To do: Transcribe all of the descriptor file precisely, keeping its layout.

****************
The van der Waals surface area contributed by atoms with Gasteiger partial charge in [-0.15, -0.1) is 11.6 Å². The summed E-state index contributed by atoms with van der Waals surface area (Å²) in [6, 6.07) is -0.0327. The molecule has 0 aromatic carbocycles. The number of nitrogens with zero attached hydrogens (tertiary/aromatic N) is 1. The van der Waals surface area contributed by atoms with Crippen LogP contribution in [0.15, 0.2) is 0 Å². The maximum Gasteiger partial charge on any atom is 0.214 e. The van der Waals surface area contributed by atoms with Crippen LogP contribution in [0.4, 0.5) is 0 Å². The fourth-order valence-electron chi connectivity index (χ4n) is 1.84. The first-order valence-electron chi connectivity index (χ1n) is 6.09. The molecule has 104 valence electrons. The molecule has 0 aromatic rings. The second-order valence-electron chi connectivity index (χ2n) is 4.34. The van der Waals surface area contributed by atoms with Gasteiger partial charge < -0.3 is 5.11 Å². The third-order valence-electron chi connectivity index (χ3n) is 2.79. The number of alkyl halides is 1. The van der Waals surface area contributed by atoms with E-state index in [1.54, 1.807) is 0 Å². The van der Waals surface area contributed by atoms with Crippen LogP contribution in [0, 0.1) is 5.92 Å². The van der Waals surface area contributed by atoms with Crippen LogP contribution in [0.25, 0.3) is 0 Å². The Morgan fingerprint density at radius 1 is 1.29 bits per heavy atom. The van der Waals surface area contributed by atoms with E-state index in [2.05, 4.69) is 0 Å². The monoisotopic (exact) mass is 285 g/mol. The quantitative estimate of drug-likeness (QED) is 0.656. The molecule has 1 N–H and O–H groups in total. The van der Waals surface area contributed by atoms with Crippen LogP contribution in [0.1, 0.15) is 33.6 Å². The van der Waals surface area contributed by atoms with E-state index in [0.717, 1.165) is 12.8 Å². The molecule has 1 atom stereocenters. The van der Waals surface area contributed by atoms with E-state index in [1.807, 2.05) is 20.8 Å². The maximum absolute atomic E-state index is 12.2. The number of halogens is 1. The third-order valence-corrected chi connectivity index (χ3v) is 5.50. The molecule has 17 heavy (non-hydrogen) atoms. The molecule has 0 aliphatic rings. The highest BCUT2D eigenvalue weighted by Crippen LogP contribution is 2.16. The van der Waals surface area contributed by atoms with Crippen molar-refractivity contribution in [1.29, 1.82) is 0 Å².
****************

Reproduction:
The van der Waals surface area contributed by atoms with Gasteiger partial charge in [-0.15, -0.1) is 11.6 Å². The summed E-state index contributed by atoms with van der Waals surface area (Å²) in [6, 6.07) is -0.0327. The molecule has 0 aromatic carbocycles. The number of nitrogens with zero attached hydrogens (tertiary/aromatic N) is 1. The van der Waals surface area contributed by atoms with Crippen LogP contribution in [0.15, 0.2) is 0 Å². The maximum Gasteiger partial charge on any atom is 0.214 e. The van der Waals surface area contributed by atoms with Crippen LogP contribution in [0.4, 0.5) is 0 Å². The fourth-order valence-electron chi connectivity index (χ4n) is 1.84. The first-order valence-electron chi connectivity index (χ1n) is 6.09. The molecule has 104 valence electrons. The molecule has 0 aromatic rings. The second-order valence-electron chi connectivity index (χ2n) is 4.34. The van der Waals surface area contributed by atoms with Gasteiger partial charge < -0.3 is 5.11 Å². The third-order valence-electron chi connectivity index (χ3n) is 2.79. The number of alkyl halides is 1. The van der Waals surface area contributed by atoms with E-state index in [1.54, 1.807) is 0 Å². The van der Waals surface area contributed by atoms with Crippen LogP contribution in [0, 0.1) is 5.92 Å². The van der Waals surface area contributed by atoms with Crippen LogP contribution in [0.25, 0.3) is 0 Å². The Morgan fingerprint density at radius 1 is 1.29 bits per heavy atom. The van der Waals surface area contributed by atoms with E-state index in [2.05, 4.69) is 0 Å². The monoisotopic (exact) mass is 285 g/mol. The quantitative estimate of drug-likeness (QED) is 0.656. The molecule has 1 N–H and O–H groups in total. The van der Waals surface area contributed by atoms with Crippen LogP contribution in [0.1, 0.15) is 33.6 Å². The van der Waals surface area contributed by atoms with E-state index in [0.717, 1.165) is 12.8 Å². The molecule has 1 atom stereocenters. The van der Waals surface area contributed by atoms with E-state index in [1.807, 2.05) is 20.8 Å². The maximum absolute atomic E-state index is 12.2. The number of halogens is 1. The third-order valence-corrected chi connectivity index (χ3v) is 5.50. The molecule has 17 heavy (non-hydrogen) atoms. The molecule has 0 aliphatic rings. The highest BCUT2D eigenvalue weighted by Crippen LogP contribution is 2.16. The van der Waals surface area contributed by atoms with Crippen molar-refractivity contribution in [1.29, 1.82) is 0 Å².